But it’s far from the atrocity fans made it out to be. I actually enjoyed Kristin Kreuk and thought her three-episode appearance should have been closer to ten episodes. The writers should have either gone big on the Chuck-dates-non-agents theme, or just abandoned it, so its brevity was frustrating.
The addition of Shaw (Brandon Routh, aka Superman) as a counterpoint to Chuck and romantic interest for Sarah was controversial — people REALLY wanted Sarah and Chuck to just get together already — but I actually thought he added a lot to the show, even though he started out pretty bland. His rise and fall was a pretty compelling side plot for the front half of Season 3.
Beyond the central romance, and the general frustration with the stasis, the show operated at a pretty high level. The show turned in some classics that season — I’d rank “Chuck Versus the Beard” just behind “Chuck Versus the Colonel” — and culminated in a great midseason finale where Sarah and Chuck get together for real, as well as a great true finale. Morgan is hilarious as an addition to the spy team.
Fatigue was starting to set in, though, and I have to confess: I didn’t keep up with the show after its third season. I stopped watching not because I stopped liking the show, or because I didn’t care what came next (like with Lost, for example), but just because it became inconvenient to watch it when I ran out of DVDs, and it wasn’t quite addictive enough for me to find a way to watch.
I also resented the direction of making Chuck a sort of spy hero of destiny as opposed to a likeable everyman making the best of a bad situation. Chuck was such a likeable character at the beginning because his crazy, ridiculous situation seemed to bring out the best in him.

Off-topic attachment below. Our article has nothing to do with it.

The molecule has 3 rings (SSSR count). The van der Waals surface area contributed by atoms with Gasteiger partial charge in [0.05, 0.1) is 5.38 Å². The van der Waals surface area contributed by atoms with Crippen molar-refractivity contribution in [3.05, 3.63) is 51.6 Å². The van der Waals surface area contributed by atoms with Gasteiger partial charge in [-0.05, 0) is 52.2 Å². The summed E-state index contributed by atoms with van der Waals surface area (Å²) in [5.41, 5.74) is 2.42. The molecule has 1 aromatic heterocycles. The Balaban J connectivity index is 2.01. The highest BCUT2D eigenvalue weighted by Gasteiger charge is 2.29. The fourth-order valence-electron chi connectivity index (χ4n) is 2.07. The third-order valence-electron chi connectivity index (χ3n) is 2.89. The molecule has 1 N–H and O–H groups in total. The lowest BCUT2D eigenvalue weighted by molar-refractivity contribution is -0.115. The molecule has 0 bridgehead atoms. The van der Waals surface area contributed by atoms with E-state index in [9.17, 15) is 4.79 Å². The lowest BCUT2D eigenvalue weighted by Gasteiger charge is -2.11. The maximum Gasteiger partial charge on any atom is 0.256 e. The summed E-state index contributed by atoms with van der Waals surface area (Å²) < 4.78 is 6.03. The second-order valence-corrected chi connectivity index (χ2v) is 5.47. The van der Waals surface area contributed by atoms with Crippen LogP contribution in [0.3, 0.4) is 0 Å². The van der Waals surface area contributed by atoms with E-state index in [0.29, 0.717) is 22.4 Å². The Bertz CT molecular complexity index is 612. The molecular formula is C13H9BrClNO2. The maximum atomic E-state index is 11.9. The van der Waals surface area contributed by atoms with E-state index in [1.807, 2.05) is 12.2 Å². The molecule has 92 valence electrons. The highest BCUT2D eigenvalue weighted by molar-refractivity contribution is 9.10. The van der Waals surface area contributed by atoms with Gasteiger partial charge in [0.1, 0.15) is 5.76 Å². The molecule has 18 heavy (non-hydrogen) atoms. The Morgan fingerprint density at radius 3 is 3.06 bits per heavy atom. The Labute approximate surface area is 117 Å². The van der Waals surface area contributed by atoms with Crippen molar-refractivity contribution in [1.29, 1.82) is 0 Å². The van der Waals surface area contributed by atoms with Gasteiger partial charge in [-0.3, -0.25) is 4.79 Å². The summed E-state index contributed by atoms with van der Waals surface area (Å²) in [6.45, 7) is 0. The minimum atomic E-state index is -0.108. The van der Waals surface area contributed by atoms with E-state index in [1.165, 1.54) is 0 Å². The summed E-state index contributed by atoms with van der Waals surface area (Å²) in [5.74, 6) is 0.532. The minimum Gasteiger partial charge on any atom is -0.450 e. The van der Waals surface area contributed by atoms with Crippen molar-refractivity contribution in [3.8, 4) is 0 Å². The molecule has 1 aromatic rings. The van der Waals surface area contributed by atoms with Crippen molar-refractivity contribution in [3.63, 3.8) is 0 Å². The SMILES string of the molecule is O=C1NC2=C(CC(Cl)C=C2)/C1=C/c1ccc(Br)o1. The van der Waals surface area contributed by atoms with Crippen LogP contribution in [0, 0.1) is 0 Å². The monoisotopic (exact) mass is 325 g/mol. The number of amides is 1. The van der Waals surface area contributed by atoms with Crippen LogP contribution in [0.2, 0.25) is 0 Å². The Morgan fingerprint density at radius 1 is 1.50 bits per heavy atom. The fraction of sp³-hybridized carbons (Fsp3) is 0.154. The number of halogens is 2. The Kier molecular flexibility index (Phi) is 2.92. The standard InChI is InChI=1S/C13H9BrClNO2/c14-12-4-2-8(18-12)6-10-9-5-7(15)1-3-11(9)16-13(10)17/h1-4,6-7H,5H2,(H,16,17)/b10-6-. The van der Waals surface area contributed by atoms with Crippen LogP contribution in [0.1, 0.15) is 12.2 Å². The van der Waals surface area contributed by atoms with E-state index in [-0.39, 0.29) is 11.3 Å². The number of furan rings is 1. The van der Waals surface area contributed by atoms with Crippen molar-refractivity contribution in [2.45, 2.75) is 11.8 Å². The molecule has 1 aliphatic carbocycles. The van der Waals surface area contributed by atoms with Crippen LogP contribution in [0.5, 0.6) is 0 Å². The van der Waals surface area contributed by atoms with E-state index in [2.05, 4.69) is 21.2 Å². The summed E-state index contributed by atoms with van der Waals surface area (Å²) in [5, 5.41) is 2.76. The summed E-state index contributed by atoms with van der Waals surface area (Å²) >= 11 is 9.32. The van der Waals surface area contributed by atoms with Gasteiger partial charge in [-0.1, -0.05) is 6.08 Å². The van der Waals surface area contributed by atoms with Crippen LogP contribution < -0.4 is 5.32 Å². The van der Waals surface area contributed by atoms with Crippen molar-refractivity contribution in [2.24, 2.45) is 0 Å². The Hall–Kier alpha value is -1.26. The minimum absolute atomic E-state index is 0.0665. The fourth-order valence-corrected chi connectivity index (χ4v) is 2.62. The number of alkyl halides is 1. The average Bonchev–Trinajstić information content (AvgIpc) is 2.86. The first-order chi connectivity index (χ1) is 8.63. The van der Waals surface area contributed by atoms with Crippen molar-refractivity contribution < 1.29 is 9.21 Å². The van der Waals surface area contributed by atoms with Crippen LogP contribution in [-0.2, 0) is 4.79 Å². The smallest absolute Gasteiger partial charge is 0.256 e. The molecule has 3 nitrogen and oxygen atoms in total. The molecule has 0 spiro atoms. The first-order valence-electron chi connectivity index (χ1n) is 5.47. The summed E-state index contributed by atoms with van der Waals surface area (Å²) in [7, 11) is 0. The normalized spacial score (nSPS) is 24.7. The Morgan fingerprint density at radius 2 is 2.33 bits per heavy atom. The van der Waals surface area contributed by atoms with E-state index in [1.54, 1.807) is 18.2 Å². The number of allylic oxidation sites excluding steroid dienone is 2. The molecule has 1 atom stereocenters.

If I ever finish off the last two seasons, I’ll write some addendum here, but this is all I have to go on.
What Chuck really comes down to is its treatment of characters and relationships. This is Josh Schwartz’s natural habitat, and it’s refreshing to see such a great calibration of comedy, drama, conflict, and character development.
The cast is uniformly solid, with Zachary Levi serving as the glue for the show as the title character. It’s a little bit unbelievable just how charming he is given the way his character is defined (a loser in a dead-end job), but the show goes to great lengths to make Chuck a great and complex character.
Sarah is also a great character. Yvonne Strahovski plays her well, and does an especially good job with Sarah’s professionalism lapsing into emotion now and again. Her standoff with Chuck as a romantic partner went on too long, but the dynamite chemistry with Zach Levi made it worth the long wait.
Adam Baldwin went from straight man to some mild comic relief as Casey, Sarah Lancaster is perfect as Ellie, and even Joshua Gomez grew on me. Frankly, you can go actor by actor, and there’s not really a weak link here.
Chuck is one of those shows that thrives on ENTERTAINMENT in a big, goofy, fun way — without ever skimping on the characters. It makes for a satisfying show, and I’d recommend the skeptics to give it a shot (but don’t give up before Season 2, when it gets good).
A couple of notes:
- This is ranked above fellow Schwartz show The OC as I’ve seen it deeper into the series, but I have to say The OC has a decent shot at overtaking this once I get around to watching past the first season.
- Jeffster! as a fake cover band made up with Chuck’s coworkers is one of my all-time favorite fake bands.
- Tough to say whether Casey’s wordless grunt of Captain Awesome’s “Awesome” or Sarah/Casey’s “Stay in the car!” is the show’s best catch-phrase.